South Africa's AB de Villiers plays a shot at square leg

IMAGE: South Africa's AB de Villiers plays a shot at square leg. Photograph: Duif du Toit/Gallo Images/Getty Images

The South African mainstay also revealed another interesting facet of his personality, which many might not have been aware.

“I am not a nice guy on the field. I want to win games. I will do whatever it takes for us to win games of cricket. If I have to sledge, I will get involved like that. I will try and intimidate a player if I have to. I will try and get Virat [Kohli] off his game by talking about his technique and little flaws -- I don't mind doing things like that, whatever it takes to win games of cricket.

“I am not a nice guy on the field and I have never really respected a guy who has been a ‘nice guy’ on the field. I want opposition to be hard, to play to win the game for their team. Off the field, I try to be a good human being. It goes a lot deeper than that; it's got nothing to do with cricket. I know my role in the side and that is to win games for my team. A lot of times I don't have to be a nice guy to do that,” he added.

South Africa have not lost an away Test series for the last nine years and de Villiers is hoping that they can continue their good run and conquer India as well, where they lost won a Test series way back in 1999-2000.

“It is just about winning away from home. We have never done it away in India. It will be a great achievement. That is enough drive for this team. To dominate cricket, that is ultimately the goal, to dominate world cricket. If we do this, we are slowly but surely taking another step in the right direction, towards doing something special,” he stated.

Proteas' AB de Villiers speaks during a press conference

IMAGE: Proteas' AB de Villiers speaks during a press conference. Photograph: Carl Fourie/Gallo Images/Getty Images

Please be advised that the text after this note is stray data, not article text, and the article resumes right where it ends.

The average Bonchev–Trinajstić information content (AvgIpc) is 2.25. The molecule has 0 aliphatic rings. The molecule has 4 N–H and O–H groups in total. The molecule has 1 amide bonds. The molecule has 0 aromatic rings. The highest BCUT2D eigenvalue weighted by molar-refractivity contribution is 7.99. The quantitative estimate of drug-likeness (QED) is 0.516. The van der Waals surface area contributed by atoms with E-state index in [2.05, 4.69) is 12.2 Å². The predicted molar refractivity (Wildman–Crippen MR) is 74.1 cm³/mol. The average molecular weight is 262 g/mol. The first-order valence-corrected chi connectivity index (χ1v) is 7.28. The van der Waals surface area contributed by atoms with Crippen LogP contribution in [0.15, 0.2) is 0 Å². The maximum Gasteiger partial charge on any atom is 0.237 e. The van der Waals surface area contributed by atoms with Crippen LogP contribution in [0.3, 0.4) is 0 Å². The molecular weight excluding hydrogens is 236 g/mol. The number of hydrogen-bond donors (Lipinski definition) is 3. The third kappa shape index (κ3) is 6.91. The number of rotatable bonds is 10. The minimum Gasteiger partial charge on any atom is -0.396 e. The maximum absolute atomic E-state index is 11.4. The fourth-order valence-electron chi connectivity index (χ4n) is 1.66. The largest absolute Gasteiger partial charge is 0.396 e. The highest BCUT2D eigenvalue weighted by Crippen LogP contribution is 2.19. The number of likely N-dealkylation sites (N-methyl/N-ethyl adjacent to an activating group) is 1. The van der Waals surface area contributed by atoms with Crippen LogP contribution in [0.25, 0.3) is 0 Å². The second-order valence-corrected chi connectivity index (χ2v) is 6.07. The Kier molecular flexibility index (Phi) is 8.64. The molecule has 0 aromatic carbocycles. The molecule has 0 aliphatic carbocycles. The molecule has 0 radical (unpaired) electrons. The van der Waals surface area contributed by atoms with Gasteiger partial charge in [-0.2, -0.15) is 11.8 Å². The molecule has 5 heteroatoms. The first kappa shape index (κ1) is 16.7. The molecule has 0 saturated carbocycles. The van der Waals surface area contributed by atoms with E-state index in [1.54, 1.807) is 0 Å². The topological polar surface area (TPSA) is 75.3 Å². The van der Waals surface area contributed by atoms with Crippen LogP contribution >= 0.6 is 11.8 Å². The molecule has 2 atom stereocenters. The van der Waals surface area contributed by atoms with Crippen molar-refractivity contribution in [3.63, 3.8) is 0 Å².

Looking back, de Villiers claimed having two elder brothers, who actively played sports, were instrumental in him taking up cricket seriously and thanked his parents for supporting his dream.

“All kinds of sports, growing up, shaped me into the cricket player that I am today. I don't think I can turn my back on that. I played a lot of ball sports growing up -- a sports crazy family. Two older brothers that always kept me busy in the backyard with all kinds of games. My parents were never against me playing all kinds of sports. They always let me make my own decisions and learn from my own mistakes. That's a very valuable lesson growing up. They really allowed me to spread my wings and to do my own thing.

“It was completely my own decision to go into cricket. I think my dad would have liked me to be a doctor or to go to university and get a degree behind my name but he will obviously be happy with where I am at the moment and the career that I have chosen and what I have achieved with my cricket. And the same goes with my mom, no pressure from her side. I grew up in a very solid family, really allowing me to do what I want. They gave me a lot of opportunities to express my talent,” he stated. 

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Harish Kotian / Rediff.com in Bangalore